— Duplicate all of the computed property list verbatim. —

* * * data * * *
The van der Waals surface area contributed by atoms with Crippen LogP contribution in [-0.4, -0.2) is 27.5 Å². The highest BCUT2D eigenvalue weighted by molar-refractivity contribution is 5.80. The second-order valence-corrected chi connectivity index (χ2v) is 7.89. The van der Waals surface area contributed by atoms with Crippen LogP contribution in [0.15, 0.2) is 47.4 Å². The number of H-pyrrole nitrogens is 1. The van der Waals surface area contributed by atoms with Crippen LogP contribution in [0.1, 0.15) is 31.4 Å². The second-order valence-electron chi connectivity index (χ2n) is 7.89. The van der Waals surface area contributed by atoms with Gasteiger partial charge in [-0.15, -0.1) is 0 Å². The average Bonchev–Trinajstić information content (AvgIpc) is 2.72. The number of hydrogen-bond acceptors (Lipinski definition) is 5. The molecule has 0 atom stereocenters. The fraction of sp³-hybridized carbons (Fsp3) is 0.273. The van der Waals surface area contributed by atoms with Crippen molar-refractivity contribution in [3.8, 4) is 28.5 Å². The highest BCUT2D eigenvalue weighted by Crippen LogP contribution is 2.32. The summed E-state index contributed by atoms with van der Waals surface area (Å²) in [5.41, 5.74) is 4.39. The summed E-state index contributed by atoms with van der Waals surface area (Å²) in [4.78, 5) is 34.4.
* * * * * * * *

The van der Waals surface area contributed by atoms with Crippen LogP contribution in [-0.4, -0.2) is 27.5 Å². The highest BCUT2D eigenvalue weighted by molar-refractivity contribution is 5.80. The second-order valence-corrected chi connectivity index (χ2v) is 7.89. The van der Waals surface area contributed by atoms with Crippen LogP contribution in [0.15, 0.2) is 47.4 Å². The number of H-pyrrole nitrogens is 1. The van der Waals surface area contributed by atoms with Crippen LogP contribution in [0.1, 0.15) is 31.4 Å². The second-order valence-electron chi connectivity index (χ2n) is 7.89. The van der Waals surface area contributed by atoms with Gasteiger partial charge in [-0.15, -0.1) is 0 Å². The average Bonchev–Trinajstić information content (AvgIpc) is 2.72. The number of hydrogen-bond acceptors (Lipinski definition) is 5. The molecule has 0 atom stereocenters. The fraction of sp³-hybridized carbons (Fsp3) is 0.273. The van der Waals surface area contributed by atoms with Crippen molar-refractivity contribution in [3.8, 4) is 28.5 Å². The highest BCUT2D eigenvalue weighted by Crippen LogP contribution is 2.32. The summed E-state index contributed by atoms with van der Waals surface area (Å²) in [5.41, 5.74) is 4.39. The summed E-state index contributed by atoms with van der Waals surface area (Å²) in [4.78, 5) is 34.4.